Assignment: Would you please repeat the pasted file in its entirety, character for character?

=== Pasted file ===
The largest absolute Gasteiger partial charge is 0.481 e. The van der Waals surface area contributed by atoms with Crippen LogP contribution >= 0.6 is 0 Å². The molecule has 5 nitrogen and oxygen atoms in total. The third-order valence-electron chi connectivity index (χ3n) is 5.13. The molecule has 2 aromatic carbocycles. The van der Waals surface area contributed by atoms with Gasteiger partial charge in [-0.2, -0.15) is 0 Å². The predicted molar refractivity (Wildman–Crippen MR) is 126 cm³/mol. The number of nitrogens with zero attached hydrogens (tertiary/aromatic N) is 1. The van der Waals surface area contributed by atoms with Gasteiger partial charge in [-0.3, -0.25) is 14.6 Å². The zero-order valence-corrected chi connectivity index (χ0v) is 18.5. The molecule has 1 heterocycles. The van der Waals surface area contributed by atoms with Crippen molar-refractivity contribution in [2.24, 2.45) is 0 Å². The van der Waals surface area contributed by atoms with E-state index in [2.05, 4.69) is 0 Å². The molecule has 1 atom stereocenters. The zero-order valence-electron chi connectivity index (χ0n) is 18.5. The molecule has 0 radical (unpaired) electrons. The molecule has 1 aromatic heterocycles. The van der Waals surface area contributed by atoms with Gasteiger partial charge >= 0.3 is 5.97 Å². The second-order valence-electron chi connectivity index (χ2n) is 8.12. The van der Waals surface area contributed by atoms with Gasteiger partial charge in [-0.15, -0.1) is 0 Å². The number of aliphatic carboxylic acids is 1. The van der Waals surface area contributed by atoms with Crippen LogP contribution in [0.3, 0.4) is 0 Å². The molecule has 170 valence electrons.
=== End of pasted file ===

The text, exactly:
The largest absolute Gasteiger partial charge is 0.481 e. The van der Waals surface area contributed by atoms with Crippen LogP contribution >= 0.6 is 0 Å². The molecule has 5 nitrogen and oxygen atoms in total. The third-order valence-electron chi connectivity index (χ3n) is 5.13. The molecule has 2 aromatic carbocycles. The van der Waals surface area contributed by atoms with Gasteiger partial charge in [-0.2, -0.15) is 0 Å². The predicted molar refractivity (Wildman–Crippen MR) is 126 cm³/mol. The number of nitrogens with zero attached hydrogens (tertiary/aromatic N) is 1. The van der Waals surface area contributed by atoms with Gasteiger partial charge in [-0.3, -0.25) is 14.6 Å². The zero-order valence-corrected chi connectivity index (χ0v) is 18.5. The molecule has 1 heterocycles. The van der Waals surface area contributed by atoms with Crippen molar-refractivity contribution in [2.24, 2.45) is 0 Å². The van der Waals surface area contributed by atoms with E-state index in [2.05, 4.69) is 0 Å². The molecule has 1 atom stereocenters. The zero-order valence-electron chi connectivity index (χ0n) is 18.5. The molecule has 0 radical (unpaired) electrons. The molecule has 1 aromatic heterocycles. The van der Waals surface area contributed by atoms with Gasteiger partial charge >= 0.3 is 5.97 Å². The second-order valence-electron chi connectivity index (χ2n) is 8.12. The van der Waals surface area contributed by atoms with Gasteiger partial charge in [-0.15, -0.1) is 0 Å². The number of aliphatic carboxylic acids is 1. The van der Waals surface area contributed by atoms with Crippen LogP contribution in [0.3, 0.4) is 0 Å². The molecule has 170 valence electrons.